Project description:beta1 integrins are major cell surface receptors for fibronectin. Some integrins, including beta1 integrins, are known to undergo constitutive endocytosis and recycling. Integrin endocytosis/recycling has been implicated in the regulation of cell migration. However, the mechanisms by which integrin endocytosis/recycling regulates cell migration, and other biological consequences of integrin trafficking are not completely understood. We previously showed that turnover of extracellular matrix (ECM) fibronectin occurs via receptor-mediated endocytosis. Here, we investigate the biological relevance of beta1 integrin endocytosis to fibronectin matrix turnover. First, we demonstrate that beta1 integrins, including alpha5beta1 play an important role in endocytosis and turnover of matrix fibronectin. Second, we show that caveolin-1 constitutively regulates endocytosis of alpha5beta1 integrins, and that alpha5beta1 integrin endocytosis can occur in the absence of fibronectin and fibronectin matrix. We also show that downregulation of caveolin-1 expression by siRNA results in marked reduction of beta1 integrin and fibronectin endocytosis. Hence, caveolin-1-dependent beta1 integrin and fibronectin endocytosis plays a critical role in fibronectin matrix turnover, and may contribute to abnormal ECM remodeling that occurs in fibrotic disorders.
Project description:Prenatal inflammation prevents normal lung morphogenesis and leads to bronchopulmonary dysplasia (BPD), a common complication of preterm birth. We previously demonstrated in a bacterial endotoxin mouse model of BPD that disrupting fibronectin localization in the fetal lung mesenchyme causes arrested saccular airway branching. In this study we show that expression of the fibronectin receptor, integrin alpha8beta1 is decreased in the lung mesenchyme in the same inflammation model suggesting it is required for normal lung development. We verified a role for integrin alpha8beta1 in lung development using integrin alpha8-null mice, which develop fusion of the medial and caudal lobes as well as abnormalities in airway division. We further show in vivo and in vitro that alpha8-null fetal lung mesenchymal cells fail to form stable adhesions and have increased migration. Thus we propose that integrin alpha8beta1 plays a critical role in lung morphogenesis by regulating mesenchymal cell adhesion and migration. Furthermore, our data suggest that disruption of the interactions between extracellular matrix and integrin alpha8beta1 may contribute to the pathogenesis of BPD.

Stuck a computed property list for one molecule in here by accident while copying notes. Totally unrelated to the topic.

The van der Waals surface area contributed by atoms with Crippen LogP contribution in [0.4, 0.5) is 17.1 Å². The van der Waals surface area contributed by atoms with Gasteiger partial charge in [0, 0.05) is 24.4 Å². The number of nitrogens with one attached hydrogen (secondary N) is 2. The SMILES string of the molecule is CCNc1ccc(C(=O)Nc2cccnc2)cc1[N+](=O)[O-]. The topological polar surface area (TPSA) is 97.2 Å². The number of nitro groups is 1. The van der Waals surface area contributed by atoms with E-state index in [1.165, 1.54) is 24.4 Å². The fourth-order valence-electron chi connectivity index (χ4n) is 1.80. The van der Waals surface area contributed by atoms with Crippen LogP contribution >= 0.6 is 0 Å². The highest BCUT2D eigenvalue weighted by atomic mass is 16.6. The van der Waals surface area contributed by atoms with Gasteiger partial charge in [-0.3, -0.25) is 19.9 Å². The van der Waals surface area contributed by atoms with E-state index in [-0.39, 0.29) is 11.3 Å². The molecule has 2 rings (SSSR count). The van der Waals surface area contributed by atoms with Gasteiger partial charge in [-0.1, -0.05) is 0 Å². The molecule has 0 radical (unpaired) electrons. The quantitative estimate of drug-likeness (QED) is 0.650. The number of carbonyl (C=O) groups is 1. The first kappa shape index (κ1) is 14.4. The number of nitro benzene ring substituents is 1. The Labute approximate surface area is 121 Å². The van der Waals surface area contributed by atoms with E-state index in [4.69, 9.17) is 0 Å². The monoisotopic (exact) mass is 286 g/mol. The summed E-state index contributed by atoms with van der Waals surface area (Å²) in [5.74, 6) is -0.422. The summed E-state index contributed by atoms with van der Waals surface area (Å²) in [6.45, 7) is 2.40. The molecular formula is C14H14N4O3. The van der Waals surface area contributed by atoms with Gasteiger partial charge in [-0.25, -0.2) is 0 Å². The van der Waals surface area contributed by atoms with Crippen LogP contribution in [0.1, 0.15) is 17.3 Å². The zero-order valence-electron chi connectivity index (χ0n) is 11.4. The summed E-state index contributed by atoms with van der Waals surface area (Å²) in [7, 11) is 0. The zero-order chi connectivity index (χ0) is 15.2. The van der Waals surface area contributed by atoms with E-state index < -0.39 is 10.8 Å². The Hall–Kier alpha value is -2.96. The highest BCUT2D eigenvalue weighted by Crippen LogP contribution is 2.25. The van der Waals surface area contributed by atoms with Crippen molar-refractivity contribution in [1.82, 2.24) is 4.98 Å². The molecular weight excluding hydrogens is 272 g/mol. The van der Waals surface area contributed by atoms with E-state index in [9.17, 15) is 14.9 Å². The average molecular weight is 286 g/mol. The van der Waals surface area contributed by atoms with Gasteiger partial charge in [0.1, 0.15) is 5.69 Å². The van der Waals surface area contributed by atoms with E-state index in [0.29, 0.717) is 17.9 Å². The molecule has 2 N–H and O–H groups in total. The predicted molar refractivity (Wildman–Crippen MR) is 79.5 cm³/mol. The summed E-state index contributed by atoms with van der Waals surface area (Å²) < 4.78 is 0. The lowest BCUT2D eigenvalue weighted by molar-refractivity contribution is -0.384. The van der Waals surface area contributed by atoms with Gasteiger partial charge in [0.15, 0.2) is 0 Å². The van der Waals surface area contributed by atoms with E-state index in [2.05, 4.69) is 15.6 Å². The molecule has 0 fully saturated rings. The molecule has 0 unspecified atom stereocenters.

Project description:Mutation of the functionally redundant Hoxa 11/Hoxd 11 genes gives absent or rudimentary kidneys resulting from a dramatic reduction of the growth and branching of the ureteric bud. To understand better the molecular mechanisms of Hoxa 11/Hoxd 11 function in kidney development, it is necessary to identify the downstream target genes regulated by their encoded transcription factors. To this end, we conducted a screen for Hoxa 11-responsive genes in two kidney cell lines. HEK293 cells, which usually do not express Hoxa 11, were modified to allow inducible Hoxa 11 expression. The mK10 cells, derived specifically for this study from Hoxa 11/Hoxd 11 double-mutant mice, were also modified to give cell populations with and without Hoxa 11 expression. Differential display, Gene Discovery Arrays, and Affymetrix genechip probe arrays were used to screen for genes up- or down-regulated by Hoxa 11. Nine genes, PDGF A, Cathepsin L, annexin A1, Mm.112139, Est2 repressor factor, NrCAM, ZNF192, integrin-associated protein, and GCM1, showed reproducible 3-fold or smaller changes in gene expression in response to Hoxa 11. One gene, the Integrin alpha8, was up-regulated approximately 20-fold after Hoxa 11 expression. The Integrin alpha8 gene is expressed together with Hoxa 11 in metanephric mesenchyme cells, and mutation of Integrin alpha8 gives a bud-branching morphogenesis defect very similar to that observed in Hoxa 11/Hoxd 11 mutant mice. In situ hybridizations showed a dramatic regional reduction in Integrin alpha8 expression in the developing kidneys of Hoxa 11/Hoxd 11 mutant mice. This work suggests that the Integrin alpha8 gene may be a major effector of Hoxa 11/Hoxd 11 function in the developing kidney.